In euphysoclistae there can be distinguished two parts of the mucosa, a secretory part and a resorbent part, each with its own type of circulation. The secretory mucosa is furnished with blood from the rete mirabile while the resorbent mucosa is vascularized by a non-rete system. In Argentina all the blood supply to the mucosa probably comes from the rete mirabile bundles. This must provide a good protection against losses of oxygen from the bladder. Certainly the wide distribution of rete mirabile bundles in the submucosa of the Argentina gas bladder is a special adaptation to deep-sea life. The function of the alveolar-like structure of the mucosa is enigmatic. It may be mentioned in this connexion that similar alveolar-like mucosal structures have been observed in certain other fishes belonging to the order Isospondyli {Megalops, Engraulis, &c.)3 (de Beaufort, 1909). The abundant guanine lamellae in the tunica externa perhaps gives protection against the disappearance of gases from the bladder.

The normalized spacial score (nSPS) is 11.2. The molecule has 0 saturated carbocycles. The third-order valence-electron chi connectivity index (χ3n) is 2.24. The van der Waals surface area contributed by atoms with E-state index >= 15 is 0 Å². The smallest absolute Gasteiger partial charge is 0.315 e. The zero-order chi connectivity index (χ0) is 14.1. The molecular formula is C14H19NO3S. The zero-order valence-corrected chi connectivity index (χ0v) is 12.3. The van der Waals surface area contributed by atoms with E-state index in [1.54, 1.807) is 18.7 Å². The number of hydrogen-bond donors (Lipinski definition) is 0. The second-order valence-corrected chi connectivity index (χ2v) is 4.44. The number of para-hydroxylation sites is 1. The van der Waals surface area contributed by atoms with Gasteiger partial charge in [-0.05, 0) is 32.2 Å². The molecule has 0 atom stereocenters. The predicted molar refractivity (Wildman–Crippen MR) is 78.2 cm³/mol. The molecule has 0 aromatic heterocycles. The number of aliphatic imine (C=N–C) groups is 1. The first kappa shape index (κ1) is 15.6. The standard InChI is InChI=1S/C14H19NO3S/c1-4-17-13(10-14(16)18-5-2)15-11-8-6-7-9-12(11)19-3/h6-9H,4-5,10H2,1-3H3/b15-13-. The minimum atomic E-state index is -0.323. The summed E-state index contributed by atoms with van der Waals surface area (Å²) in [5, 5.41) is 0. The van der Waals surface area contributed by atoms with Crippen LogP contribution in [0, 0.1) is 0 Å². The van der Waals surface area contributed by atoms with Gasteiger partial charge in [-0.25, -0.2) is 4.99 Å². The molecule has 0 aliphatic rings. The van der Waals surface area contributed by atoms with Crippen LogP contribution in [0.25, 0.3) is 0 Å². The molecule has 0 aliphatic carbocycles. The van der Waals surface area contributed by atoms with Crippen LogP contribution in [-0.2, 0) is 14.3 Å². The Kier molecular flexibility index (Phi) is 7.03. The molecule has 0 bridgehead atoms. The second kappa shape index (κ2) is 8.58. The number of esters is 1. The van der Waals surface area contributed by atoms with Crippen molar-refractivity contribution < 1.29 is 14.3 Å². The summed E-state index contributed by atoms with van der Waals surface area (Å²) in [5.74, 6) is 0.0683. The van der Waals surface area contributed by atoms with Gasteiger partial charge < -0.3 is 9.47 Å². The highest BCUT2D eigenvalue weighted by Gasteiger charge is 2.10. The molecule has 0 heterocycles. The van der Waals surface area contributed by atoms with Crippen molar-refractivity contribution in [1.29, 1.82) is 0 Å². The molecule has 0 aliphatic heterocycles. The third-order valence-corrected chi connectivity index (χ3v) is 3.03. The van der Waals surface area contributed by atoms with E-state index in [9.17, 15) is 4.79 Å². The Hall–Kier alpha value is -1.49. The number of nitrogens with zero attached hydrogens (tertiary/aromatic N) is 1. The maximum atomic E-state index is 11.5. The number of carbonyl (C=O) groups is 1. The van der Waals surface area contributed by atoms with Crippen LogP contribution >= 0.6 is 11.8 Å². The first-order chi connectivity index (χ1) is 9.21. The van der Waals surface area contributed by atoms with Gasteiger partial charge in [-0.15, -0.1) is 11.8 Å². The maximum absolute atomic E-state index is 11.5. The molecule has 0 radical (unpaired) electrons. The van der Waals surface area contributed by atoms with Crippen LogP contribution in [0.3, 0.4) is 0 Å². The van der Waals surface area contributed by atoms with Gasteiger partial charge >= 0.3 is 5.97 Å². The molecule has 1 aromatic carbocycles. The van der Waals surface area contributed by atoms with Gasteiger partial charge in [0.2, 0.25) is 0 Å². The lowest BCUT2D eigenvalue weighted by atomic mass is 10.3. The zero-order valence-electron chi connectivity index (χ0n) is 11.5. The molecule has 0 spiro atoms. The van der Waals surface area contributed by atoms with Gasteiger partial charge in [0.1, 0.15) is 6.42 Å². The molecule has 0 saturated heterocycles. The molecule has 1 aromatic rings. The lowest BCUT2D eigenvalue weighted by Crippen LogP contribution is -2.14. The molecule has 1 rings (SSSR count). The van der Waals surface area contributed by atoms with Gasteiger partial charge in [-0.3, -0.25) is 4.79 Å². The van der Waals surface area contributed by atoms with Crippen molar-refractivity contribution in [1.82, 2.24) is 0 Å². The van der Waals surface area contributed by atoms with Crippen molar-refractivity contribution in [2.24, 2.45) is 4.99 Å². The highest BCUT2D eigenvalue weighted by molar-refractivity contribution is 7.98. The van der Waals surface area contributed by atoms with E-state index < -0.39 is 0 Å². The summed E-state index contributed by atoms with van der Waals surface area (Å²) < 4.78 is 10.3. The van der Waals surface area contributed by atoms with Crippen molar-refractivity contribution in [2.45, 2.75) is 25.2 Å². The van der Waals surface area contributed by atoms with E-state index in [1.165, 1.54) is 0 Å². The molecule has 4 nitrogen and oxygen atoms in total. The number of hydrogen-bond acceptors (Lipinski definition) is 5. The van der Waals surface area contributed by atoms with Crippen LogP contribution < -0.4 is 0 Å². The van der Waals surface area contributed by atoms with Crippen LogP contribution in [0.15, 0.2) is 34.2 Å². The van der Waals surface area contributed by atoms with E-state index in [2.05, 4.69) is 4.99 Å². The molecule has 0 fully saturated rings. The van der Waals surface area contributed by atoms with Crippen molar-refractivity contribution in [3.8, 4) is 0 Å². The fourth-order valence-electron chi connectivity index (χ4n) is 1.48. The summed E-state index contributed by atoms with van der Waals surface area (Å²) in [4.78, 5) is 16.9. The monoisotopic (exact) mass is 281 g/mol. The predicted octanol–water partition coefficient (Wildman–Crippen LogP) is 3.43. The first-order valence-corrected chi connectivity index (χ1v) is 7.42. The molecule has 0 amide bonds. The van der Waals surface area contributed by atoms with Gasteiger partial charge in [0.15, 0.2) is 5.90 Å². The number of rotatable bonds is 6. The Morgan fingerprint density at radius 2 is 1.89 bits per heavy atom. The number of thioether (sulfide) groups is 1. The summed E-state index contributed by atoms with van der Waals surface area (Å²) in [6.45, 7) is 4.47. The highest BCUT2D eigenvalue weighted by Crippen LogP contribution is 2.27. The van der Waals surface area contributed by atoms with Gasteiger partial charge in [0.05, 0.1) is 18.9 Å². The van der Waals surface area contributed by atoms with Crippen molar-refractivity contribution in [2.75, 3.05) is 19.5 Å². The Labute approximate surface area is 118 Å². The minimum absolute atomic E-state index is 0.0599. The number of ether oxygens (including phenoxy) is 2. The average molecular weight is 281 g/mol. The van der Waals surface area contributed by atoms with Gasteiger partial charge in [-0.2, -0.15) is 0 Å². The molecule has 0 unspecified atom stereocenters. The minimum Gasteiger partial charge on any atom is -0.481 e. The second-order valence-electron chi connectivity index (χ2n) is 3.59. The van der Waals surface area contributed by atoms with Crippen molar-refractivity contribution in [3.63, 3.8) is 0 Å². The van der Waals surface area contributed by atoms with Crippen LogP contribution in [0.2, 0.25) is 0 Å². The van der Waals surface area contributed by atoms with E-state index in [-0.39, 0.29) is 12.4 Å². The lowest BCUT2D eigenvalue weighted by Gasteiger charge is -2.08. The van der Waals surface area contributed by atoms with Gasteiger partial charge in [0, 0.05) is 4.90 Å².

Whereas Argentina, like other deep-water marine fishes, has a closed gas bladder, the coregonids that inhabit fresh water are physostomatous. The deep-water coregonids are peculiar in that they have a very low oxygen content in their gas bladder (Hüfner, 1892; Scholander, 1956). No gas gland or rete mirabile has been observed in Coregonus and other salmonids, but Corning (1888) observed that the anterior part of the gas bladder in Salmo is richly vascularized near the entrance of the pneumatic duct. Perhaps a thorough histological examination of the gas bladder in salmonids would reveal at least in certain species the existence of rete mirabile bundles reminiscent of those in Argentina, although less numerous. The observation by Saunders (1953) that in Coregonus clupeaformis taken from shallow water the gas bladder occasionally contains as much as 42-3% of oxygen strongly suggests that there exists in salmonids a gas secretory mechanism not greatly unlike that of other fishes. But how can the high nitrogen percentage and the low oxygen percentage in the gas bladder of coregonids taken from deep water be explained? Powers (1932) has proposed a theory according to which gases are added in small quantities to the bladder by means of bubbles, independently of the partial pressure in the gas bladder. Owing to their greater diffusibility through living membranes, carbon dioxide and oxygen are more easily reabsorbed by the blood than the inert gases.